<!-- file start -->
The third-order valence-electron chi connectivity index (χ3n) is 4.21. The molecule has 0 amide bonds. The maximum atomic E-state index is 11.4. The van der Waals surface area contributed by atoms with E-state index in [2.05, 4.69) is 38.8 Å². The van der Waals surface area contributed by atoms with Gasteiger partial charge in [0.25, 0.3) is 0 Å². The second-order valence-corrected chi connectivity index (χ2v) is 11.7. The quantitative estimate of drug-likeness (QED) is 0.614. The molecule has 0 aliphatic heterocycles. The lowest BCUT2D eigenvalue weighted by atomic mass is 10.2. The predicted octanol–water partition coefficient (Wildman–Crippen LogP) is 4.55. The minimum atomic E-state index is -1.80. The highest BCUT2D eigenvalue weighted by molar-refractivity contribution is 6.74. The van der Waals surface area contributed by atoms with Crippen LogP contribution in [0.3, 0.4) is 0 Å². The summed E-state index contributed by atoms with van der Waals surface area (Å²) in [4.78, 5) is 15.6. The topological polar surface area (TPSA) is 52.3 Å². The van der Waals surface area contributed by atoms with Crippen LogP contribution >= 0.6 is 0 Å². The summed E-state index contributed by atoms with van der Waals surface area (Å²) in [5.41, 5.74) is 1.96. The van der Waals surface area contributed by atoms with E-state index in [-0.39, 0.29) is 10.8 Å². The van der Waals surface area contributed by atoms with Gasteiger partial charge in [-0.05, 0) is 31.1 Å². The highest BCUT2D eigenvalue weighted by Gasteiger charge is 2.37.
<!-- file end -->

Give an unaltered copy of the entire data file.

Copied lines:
The third-order valence-electron chi connectivity index (χ3n) is 4.21. The molecule has 0 amide bonds. The maximum atomic E-state index is 11.4. The van der Waals surface area contributed by atoms with E-state index in [2.05, 4.69) is 38.8 Å². The van der Waals surface area contributed by atoms with Gasteiger partial charge in [0.25, 0.3) is 0 Å². The second-order valence-corrected chi connectivity index (χ2v) is 11.7. The quantitative estimate of drug-likeness (QED) is 0.614. The molecule has 0 aliphatic heterocycles. The lowest BCUT2D eigenvalue weighted by atomic mass is 10.2. The predicted octanol–water partition coefficient (Wildman–Crippen LogP) is 4.55. The minimum atomic E-state index is -1.80. The highest BCUT2D eigenvalue weighted by molar-refractivity contribution is 6.74. The van der Waals surface area contributed by atoms with Crippen LogP contribution in [0.3, 0.4) is 0 Å². The summed E-state index contributed by atoms with van der Waals surface area (Å²) in [4.78, 5) is 15.6. The topological polar surface area (TPSA) is 52.3 Å². The van der Waals surface area contributed by atoms with Crippen LogP contribution >= 0.6 is 0 Å². The summed E-state index contributed by atoms with van der Waals surface area (Å²) in [5.41, 5.74) is 1.96. The van der Waals surface area contributed by atoms with E-state index in [-0.39, 0.29) is 10.8 Å². The van der Waals surface area contributed by atoms with Gasteiger partial charge in [-0.05, 0) is 31.1 Å². The highest BCUT2D eigenvalue weighted by Gasteiger charge is 2.37.